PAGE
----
In a committee hearing in Congress that just ended, Joint Economic Committee Chairwoman Carolyn Maloney said that commercial real estate is a "ticking time bomb." That comment alone has generated a Dow Jones story, an Associated Press story, a blog entry at the Washington Post, a Reuters story, a CNBC story and a Bloomberg story.
The comment came in early in the hearing, which includes testimony from Jon Greenlee, Associate Director, Division of Banking Supervision and Regulation, Federal Reserve Board of Governors; Richard Parkus, Head of CMBS and ABS Synthetics Research, Deutsche Bank Securities; Jeffrey D. DeBoer, President & Chief Executive Officer, The Real Estate Roundtable and James Helsel, Partner, RSR Realtors, Harrisburg, PA and Treasurer, National Association of Realtors. All of their witness statements can be read at the bottom of this page.
One question: How can commercial real estate be a "ticking time bomb" when we're already more than two years into the sector's decline? This testimony is occurring as a wave of new data hits us that shows that commercial real estate has already been hit very, very hard. We got the June same-store sales data today. Sales came in down between 4.3 percent and 5.1 percent, depending on whose numbers you look at. Reis also released new numbers on shopping center and regional mall vacancies showing vacancies have hit 17-year highs. A report from Real Capital Analytics shows that commercial real estate worth $108 billion is now in default, foreclosure or bankruptcy. Isn't the correction playing out? What exactly does the industry need?
The real problem at hand is the volume of refinancing that needs to be done in the coming years in the face of the fact that the securitization machine--which had accounted for up to 40 percent of annual commercial real estate financing by 2006 and 2007--is completely shut down. Other sources of financing--commercial banks, life insurance companies, etc.--are still out there. They have tightened underwriting standards for sure and loan sizes are dramatically smaller than in the past. But they are out there. Moreover, there are government programs in place to address this--namely, the TALF and the PPIP. In fact, today there were more announcements about PPIP that should supposedly get the program moving. (To be fair, though, there are major doubts that the PPIP will ever work.)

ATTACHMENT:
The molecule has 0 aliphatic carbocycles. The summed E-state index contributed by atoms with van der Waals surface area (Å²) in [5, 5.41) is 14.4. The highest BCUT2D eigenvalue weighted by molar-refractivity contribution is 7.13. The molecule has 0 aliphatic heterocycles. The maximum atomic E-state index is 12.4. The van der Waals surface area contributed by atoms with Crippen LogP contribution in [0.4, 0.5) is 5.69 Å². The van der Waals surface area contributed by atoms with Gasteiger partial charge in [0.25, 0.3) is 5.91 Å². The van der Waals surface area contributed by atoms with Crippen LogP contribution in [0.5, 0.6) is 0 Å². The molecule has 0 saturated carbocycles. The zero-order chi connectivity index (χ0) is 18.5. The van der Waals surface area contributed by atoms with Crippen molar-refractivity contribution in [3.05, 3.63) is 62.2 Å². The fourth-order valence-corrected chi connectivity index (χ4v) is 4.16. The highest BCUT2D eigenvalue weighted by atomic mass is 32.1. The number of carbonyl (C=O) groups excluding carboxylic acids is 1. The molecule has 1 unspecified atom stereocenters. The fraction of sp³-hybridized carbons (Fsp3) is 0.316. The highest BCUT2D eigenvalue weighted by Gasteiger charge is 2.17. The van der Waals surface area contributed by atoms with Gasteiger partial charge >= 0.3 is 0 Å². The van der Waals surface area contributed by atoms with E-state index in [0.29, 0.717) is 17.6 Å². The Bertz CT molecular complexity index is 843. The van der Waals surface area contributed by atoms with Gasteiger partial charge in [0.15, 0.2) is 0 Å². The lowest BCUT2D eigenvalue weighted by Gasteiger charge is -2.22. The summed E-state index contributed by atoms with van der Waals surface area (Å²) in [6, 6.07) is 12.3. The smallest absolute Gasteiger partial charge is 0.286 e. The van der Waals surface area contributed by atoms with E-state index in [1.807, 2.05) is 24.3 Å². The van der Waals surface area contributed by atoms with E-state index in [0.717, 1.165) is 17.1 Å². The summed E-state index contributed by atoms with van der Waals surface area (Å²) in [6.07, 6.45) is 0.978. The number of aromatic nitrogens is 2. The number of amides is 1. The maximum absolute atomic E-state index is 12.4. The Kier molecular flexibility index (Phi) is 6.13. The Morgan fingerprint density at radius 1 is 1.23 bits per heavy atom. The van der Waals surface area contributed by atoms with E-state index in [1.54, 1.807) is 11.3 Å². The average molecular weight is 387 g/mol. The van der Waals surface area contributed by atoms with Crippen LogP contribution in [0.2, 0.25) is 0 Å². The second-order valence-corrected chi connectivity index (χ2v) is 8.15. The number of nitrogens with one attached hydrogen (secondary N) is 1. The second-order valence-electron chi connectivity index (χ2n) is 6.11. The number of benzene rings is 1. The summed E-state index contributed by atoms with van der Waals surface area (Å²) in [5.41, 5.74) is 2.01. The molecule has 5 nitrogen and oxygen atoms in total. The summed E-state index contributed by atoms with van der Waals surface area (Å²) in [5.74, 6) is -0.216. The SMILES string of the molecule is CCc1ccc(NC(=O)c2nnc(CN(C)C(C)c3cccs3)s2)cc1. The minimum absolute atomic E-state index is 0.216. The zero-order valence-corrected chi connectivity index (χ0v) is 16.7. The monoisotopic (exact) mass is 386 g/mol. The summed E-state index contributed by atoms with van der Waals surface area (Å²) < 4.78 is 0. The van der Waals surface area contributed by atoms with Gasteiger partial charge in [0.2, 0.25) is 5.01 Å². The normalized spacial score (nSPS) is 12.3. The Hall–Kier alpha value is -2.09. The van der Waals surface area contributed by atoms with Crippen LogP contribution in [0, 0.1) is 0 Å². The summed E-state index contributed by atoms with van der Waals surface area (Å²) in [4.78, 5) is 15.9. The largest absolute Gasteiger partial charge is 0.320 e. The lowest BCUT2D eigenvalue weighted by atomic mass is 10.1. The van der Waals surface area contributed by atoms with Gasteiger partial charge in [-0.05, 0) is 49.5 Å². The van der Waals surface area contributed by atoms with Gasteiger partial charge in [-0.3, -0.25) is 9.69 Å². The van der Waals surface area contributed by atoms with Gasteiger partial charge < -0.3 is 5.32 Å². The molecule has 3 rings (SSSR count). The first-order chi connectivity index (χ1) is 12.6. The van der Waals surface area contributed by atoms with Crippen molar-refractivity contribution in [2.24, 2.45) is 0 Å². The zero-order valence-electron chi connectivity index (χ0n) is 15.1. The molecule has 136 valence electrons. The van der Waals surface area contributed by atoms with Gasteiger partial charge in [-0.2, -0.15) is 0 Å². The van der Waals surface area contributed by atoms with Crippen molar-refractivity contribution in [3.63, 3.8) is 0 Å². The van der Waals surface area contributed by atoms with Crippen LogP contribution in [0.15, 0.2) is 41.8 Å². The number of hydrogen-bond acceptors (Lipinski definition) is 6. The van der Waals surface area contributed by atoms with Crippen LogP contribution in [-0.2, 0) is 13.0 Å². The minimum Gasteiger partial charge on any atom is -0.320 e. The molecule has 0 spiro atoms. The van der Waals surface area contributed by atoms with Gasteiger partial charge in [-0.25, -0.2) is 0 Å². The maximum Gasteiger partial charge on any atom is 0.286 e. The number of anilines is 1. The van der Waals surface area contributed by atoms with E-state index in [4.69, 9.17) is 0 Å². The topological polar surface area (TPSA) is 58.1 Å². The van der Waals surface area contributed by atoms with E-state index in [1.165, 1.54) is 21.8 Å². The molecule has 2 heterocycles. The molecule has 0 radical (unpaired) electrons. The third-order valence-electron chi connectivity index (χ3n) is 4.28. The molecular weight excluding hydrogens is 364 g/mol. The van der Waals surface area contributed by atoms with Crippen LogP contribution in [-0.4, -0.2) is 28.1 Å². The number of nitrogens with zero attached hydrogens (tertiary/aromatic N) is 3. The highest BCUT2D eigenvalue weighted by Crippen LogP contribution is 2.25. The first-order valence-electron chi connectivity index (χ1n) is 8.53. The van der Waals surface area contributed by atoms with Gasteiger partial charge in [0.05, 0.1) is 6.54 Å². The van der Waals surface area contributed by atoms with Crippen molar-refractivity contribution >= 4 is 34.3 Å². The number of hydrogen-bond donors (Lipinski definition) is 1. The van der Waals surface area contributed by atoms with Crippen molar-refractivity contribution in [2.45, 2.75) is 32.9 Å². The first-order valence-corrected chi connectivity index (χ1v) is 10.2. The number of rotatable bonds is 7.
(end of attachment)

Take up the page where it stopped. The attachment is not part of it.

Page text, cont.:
There is certainly a mess out there. And the delinquencies, defaults and foreclosures will continue to mount. But while lobbyists are taking the situation as an opportunity to convince the government to lend a helping hand, doesn't the current dilemma--the volume of refinancing being much larger than the appetite of lenders to offer debt--get at a key problem in how commercial real estate financing is structured? Maybe it's not such a great idea to have short-term loans on commercial real estate set up with huge balloon payments at the end of the loan terms. It sets up scenarios where the incentive is not to pay down the loan, but instead to sell the property or to refinance and keep rolling the debt over. Does leaving commercial real estate permanently encumbered by debt make sense? There are plenty of owners that prefer to own assets free and clear with little or no debt against them. The current credit situation makes an argument that a more conservative debt structure is a better and safer business model. Perhaps we shouldn't turn around and prop up a system that has proved to be so unstable. I also wonder how the players that have been more conservative and haven't leveraged to the hilt feel about investors who took out too much debt getting bailed out by the government? What does all of this say about the concept of "moral hazard?" If the government steps in and restarts securitization, that just creates incentives to keep the same financing model in place rather than having the industry amend its business practices.
It will be interesting to read the full testimony of the hearing. I only caught snippets of what the panel had to say. It seems like at the very least the industry lobbyists are looking for further extensions to TALF. But how much more legislation or government-backed programs does the commercial real estate industry need to weather the current storm? That's ultimately the question I'd like to hear an answer to.